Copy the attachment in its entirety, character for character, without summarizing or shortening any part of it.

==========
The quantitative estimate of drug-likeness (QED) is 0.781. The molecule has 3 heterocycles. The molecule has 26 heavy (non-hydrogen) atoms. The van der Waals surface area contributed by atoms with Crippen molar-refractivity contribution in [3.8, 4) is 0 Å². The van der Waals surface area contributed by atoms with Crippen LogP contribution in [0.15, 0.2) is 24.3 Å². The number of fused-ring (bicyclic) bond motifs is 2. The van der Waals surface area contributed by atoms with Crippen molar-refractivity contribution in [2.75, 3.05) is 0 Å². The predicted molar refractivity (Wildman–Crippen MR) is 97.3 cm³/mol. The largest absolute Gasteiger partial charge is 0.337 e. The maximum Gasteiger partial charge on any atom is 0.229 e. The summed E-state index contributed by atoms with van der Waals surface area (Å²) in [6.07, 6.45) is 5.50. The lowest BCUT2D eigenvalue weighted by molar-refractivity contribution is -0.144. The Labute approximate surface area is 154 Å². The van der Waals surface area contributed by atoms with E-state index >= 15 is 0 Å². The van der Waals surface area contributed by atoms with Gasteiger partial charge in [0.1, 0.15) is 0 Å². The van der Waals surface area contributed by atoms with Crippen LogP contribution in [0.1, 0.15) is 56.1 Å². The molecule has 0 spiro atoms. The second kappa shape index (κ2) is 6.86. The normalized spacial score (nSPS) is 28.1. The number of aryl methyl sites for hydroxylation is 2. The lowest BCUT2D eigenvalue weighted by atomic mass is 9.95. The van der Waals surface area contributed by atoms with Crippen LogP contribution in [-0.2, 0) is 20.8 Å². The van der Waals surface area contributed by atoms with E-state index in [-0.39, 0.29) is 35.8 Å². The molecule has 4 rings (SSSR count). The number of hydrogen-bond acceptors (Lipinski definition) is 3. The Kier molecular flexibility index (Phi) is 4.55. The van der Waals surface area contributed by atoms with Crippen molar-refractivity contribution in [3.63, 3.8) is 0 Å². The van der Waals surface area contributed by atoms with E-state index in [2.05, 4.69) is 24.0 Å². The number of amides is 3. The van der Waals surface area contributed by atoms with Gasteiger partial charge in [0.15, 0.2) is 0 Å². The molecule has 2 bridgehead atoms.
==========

The quantitative estimate of drug-likeness (QED) is 0.781. The molecule has 3 heterocycles. The molecule has 26 heavy (non-hydrogen) atoms. The van der Waals surface area contributed by atoms with Crippen molar-refractivity contribution in [3.8, 4) is 0 Å². The van der Waals surface area contributed by atoms with Crippen LogP contribution in [0.15, 0.2) is 24.3 Å². The number of fused-ring (bicyclic) bond motifs is 2. The van der Waals surface area contributed by atoms with Crippen molar-refractivity contribution in [2.75, 3.05) is 0 Å². The predicted molar refractivity (Wildman–Crippen MR) is 97.3 cm³/mol. The largest absolute Gasteiger partial charge is 0.337 e. The maximum Gasteiger partial charge on any atom is 0.229 e. The summed E-state index contributed by atoms with van der Waals surface area (Å²) in [6.07, 6.45) is 5.50. The lowest BCUT2D eigenvalue weighted by molar-refractivity contribution is -0.144. The Labute approximate surface area is 154 Å². The van der Waals surface area contributed by atoms with E-state index >= 15 is 0 Å². The van der Waals surface area contributed by atoms with Gasteiger partial charge in [0.1, 0.15) is 0 Å². The van der Waals surface area contributed by atoms with Crippen LogP contribution in [0.1, 0.15) is 56.1 Å². The molecule has 0 spiro atoms. The second kappa shape index (κ2) is 6.86. The normalized spacial score (nSPS) is 28.1. The number of aryl methyl sites for hydroxylation is 2. The lowest BCUT2D eigenvalue weighted by atomic mass is 9.95. The van der Waals surface area contributed by atoms with Crippen LogP contribution in [-0.2, 0) is 20.8 Å². The van der Waals surface area contributed by atoms with E-state index in [-0.39, 0.29) is 35.8 Å². The molecule has 4 rings (SSSR count). The number of hydrogen-bond acceptors (Lipinski definition) is 3. The Kier molecular flexibility index (Phi) is 4.55. The van der Waals surface area contributed by atoms with Crippen molar-refractivity contribution in [3.63, 3.8) is 0 Å². The van der Waals surface area contributed by atoms with E-state index in [2.05, 4.69) is 24.0 Å². The number of amides is 3. The van der Waals surface area contributed by atoms with Gasteiger partial charge in [0.15, 0.2) is 0 Å². The molecule has 2 bridgehead atoms.